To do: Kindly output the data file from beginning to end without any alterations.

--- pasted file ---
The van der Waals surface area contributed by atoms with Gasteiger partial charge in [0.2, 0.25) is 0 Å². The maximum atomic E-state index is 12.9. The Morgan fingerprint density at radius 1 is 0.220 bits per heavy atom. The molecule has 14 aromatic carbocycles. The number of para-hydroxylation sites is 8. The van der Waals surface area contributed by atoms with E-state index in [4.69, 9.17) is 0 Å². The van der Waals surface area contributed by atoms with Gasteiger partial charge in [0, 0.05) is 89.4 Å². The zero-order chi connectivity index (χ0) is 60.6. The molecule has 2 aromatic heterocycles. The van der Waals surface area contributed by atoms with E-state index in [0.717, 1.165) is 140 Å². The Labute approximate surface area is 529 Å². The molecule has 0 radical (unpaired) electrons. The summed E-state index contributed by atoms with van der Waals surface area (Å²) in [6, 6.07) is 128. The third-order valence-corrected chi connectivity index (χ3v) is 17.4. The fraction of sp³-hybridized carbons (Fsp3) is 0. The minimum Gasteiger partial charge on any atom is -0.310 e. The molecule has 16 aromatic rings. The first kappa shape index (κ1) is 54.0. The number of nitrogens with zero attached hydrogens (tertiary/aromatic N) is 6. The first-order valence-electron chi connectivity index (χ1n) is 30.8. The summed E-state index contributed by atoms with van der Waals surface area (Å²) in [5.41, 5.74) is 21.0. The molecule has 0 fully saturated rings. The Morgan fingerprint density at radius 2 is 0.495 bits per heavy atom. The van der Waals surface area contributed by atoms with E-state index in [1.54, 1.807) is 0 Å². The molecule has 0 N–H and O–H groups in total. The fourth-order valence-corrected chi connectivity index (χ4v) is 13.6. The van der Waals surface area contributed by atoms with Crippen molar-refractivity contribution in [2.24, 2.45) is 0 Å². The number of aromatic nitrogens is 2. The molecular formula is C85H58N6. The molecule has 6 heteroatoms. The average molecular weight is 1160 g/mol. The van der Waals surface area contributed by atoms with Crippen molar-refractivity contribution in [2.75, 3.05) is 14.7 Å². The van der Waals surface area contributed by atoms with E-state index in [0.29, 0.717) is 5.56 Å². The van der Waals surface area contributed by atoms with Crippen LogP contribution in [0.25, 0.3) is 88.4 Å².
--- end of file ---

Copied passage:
The van der Waals surface area contributed by atoms with Gasteiger partial charge in [0.2, 0.25) is 0 Å². The maximum atomic E-state index is 12.9. The Morgan fingerprint density at radius 1 is 0.220 bits per heavy atom. The molecule has 14 aromatic carbocycles. The number of para-hydroxylation sites is 8. The van der Waals surface area contributed by atoms with E-state index in [4.69, 9.17) is 0 Å². The van der Waals surface area contributed by atoms with Gasteiger partial charge in [0, 0.05) is 89.4 Å². The zero-order chi connectivity index (χ0) is 60.6. The molecule has 2 aromatic heterocycles. The van der Waals surface area contributed by atoms with E-state index in [0.717, 1.165) is 140 Å². The Labute approximate surface area is 529 Å². The molecule has 0 radical (unpaired) electrons. The summed E-state index contributed by atoms with van der Waals surface area (Å²) in [6, 6.07) is 128. The third-order valence-corrected chi connectivity index (χ3v) is 17.4. The fraction of sp³-hybridized carbons (Fsp3) is 0. The minimum Gasteiger partial charge on any atom is -0.310 e. The molecule has 16 aromatic rings. The first kappa shape index (κ1) is 54.0. The number of nitrogens with zero attached hydrogens (tertiary/aromatic N) is 6. The first-order valence-electron chi connectivity index (χ1n) is 30.8. The summed E-state index contributed by atoms with van der Waals surface area (Å²) in [5.41, 5.74) is 21.0. The molecule has 0 fully saturated rings. The Morgan fingerprint density at radius 2 is 0.495 bits per heavy atom. The van der Waals surface area contributed by atoms with E-state index in [1.54, 1.807) is 0 Å². The molecule has 0 N–H and O–H groups in total. The fourth-order valence-corrected chi connectivity index (χ4v) is 13.6. The van der Waals surface area contributed by atoms with Crippen molar-refractivity contribution in [2.24, 2.45) is 0 Å². The number of aromatic nitrogens is 2. The molecular formula is C85H58N6. The molecule has 6 heteroatoms. The average molecular weight is 1160 g/mol. The van der Waals surface area contributed by atoms with Crippen molar-refractivity contribution in [2.75, 3.05) is 14.7 Å². The van der Waals surface area contributed by atoms with E-state index in [0.29, 0.717) is 5.56 Å². The van der Waals surface area contributed by atoms with Crippen LogP contribution in [0.25, 0.3) is 88.4 Å².